The First Execution
oils and montaged paper on canvas
This set of three paintings, which is inspired by my ancestor W F E Liardet’s 1870’s watercolour, ‘The First Execution’, references Sidney Nolan’s ‘The Trial’ and Edvard Munch’s ‘The Scream’. In keeping with Liardet’s later works they are in a naive style and the two men are painted white to give then a ghostly appearance. The montaged newspapers cuttings are from copies of the report telling the grisly story in a local Melbourne paper dated 1842.
The works are a narrative, telling the tragic story of five Tasmanian Aboriginal people brought to Melbourne by George Augustus Robinson.
The hopelessness of never having the means of returning to their homeland drove them to run away from the Aboriginal Mission in Melbourne and they became outlaws. Eventually they killed two whalers in revenge for the murder of their relatives at Port Arthur. They were captured after eight weeks on the run and tried for murder. In an unjust court case where they were not allowed to speak in their defence, the two men, Tunneminnerwait and Maulboyheenner, were found guilty and sentenced to death. The three women, including Truganini who later became known as ‘The Last Tasmanian Aboriginal’ were released and eventually returned to Van Dieman’s Land. The two men were publicly executed. Their badly managed hanging was witnessed by 5000 people in January 1842.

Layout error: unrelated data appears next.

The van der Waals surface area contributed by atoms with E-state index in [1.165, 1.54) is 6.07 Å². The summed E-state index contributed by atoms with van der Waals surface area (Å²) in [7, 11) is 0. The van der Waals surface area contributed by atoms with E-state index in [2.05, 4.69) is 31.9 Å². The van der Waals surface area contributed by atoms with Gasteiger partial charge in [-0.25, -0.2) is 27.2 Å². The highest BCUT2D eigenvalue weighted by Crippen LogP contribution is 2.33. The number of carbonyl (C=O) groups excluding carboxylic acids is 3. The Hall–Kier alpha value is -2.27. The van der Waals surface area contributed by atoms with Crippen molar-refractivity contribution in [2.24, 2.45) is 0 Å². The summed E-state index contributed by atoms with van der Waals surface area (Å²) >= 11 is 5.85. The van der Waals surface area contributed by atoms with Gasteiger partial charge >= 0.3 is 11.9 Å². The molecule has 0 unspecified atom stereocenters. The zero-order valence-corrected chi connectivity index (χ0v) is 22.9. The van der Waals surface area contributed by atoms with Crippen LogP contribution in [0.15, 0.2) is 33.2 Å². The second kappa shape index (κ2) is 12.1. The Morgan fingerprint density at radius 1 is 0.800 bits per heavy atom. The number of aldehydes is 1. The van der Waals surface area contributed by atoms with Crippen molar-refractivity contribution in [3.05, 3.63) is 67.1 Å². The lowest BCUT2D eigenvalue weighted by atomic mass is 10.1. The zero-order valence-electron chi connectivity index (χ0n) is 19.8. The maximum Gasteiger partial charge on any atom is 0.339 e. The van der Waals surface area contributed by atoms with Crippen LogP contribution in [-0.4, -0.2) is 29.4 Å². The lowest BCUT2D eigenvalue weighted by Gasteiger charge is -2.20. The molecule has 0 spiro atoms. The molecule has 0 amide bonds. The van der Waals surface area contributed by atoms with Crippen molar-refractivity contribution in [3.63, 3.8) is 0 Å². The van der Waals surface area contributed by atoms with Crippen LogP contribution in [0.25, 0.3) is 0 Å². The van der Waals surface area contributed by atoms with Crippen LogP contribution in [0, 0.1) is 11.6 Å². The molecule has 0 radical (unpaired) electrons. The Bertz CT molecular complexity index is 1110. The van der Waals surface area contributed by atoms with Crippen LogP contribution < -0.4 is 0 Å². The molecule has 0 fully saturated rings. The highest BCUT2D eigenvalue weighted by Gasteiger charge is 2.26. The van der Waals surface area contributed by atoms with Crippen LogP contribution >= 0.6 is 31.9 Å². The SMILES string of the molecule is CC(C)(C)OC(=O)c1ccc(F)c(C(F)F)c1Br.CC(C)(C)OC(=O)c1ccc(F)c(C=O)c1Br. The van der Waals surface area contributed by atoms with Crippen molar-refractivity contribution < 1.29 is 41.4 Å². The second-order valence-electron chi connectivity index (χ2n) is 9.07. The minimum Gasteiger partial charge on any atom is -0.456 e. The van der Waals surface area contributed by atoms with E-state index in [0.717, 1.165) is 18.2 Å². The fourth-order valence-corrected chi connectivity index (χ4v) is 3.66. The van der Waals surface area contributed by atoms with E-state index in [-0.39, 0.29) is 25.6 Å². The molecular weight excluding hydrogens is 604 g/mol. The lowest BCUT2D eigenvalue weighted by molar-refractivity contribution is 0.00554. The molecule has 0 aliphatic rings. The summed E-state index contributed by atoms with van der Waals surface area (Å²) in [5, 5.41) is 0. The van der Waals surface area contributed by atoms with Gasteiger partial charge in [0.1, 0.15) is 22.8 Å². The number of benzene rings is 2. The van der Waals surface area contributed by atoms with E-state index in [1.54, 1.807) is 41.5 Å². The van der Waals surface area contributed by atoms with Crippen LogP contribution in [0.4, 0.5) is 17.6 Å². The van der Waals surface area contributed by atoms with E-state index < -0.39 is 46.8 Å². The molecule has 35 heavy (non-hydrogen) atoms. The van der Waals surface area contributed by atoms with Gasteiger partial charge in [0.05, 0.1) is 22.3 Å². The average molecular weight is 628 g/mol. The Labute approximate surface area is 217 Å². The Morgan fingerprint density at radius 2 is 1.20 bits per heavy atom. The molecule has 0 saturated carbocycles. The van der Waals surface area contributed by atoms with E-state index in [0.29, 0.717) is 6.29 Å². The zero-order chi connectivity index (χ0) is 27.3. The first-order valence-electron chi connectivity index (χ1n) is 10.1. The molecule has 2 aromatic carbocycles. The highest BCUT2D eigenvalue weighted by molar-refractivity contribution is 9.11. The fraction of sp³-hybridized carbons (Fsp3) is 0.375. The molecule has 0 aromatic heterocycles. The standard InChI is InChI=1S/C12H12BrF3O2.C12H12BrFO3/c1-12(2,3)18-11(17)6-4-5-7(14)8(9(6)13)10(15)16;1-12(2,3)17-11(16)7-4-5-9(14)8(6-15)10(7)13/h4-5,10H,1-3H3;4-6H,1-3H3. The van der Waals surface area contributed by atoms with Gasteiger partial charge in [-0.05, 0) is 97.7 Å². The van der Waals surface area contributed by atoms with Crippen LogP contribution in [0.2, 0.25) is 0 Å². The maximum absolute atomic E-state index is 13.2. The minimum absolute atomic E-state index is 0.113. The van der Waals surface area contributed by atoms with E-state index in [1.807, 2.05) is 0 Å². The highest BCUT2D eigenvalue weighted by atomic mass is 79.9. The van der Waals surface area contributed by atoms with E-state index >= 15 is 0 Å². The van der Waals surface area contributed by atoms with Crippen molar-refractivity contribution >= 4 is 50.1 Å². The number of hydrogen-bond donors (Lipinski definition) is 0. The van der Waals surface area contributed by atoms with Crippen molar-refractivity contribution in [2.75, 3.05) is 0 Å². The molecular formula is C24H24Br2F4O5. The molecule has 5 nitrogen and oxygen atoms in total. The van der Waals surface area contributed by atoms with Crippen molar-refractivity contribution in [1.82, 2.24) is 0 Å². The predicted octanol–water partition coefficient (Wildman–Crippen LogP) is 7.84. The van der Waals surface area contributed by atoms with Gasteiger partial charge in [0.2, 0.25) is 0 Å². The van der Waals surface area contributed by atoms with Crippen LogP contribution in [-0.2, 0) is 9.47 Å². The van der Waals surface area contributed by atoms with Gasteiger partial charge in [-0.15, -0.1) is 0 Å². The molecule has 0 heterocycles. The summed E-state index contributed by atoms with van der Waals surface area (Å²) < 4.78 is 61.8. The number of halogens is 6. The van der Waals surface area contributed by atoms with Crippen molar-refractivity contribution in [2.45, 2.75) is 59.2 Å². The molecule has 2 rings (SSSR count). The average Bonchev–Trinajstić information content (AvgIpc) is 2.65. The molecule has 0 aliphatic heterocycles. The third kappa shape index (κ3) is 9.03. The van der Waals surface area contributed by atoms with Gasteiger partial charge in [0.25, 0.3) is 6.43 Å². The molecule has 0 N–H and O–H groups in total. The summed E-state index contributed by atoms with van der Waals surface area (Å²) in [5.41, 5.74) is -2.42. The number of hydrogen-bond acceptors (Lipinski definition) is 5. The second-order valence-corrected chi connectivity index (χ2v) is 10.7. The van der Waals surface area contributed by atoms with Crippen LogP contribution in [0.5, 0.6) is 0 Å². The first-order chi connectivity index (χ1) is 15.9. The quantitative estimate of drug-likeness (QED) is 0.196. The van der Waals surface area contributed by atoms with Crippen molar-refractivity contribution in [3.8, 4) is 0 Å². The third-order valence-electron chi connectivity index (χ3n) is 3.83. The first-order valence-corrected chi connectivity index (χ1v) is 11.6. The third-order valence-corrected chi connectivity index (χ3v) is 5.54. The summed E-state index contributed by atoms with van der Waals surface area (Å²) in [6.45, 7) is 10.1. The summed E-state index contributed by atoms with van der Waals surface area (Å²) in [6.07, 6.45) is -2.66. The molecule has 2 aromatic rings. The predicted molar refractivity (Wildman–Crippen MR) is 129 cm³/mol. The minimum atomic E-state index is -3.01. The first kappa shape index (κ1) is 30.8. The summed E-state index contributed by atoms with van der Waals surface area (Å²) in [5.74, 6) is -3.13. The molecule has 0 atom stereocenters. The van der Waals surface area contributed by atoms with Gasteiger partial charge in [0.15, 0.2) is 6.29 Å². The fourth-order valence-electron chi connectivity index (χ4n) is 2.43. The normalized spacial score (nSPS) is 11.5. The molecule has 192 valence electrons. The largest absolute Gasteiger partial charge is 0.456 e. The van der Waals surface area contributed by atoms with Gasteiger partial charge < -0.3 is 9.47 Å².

Today these men are honoured as Freedom Fighters in a commemoration ceremony on the site of their burial at the Victoria Markets on January 20th.
The paintings highlight the ‘white washing’ of Australian history.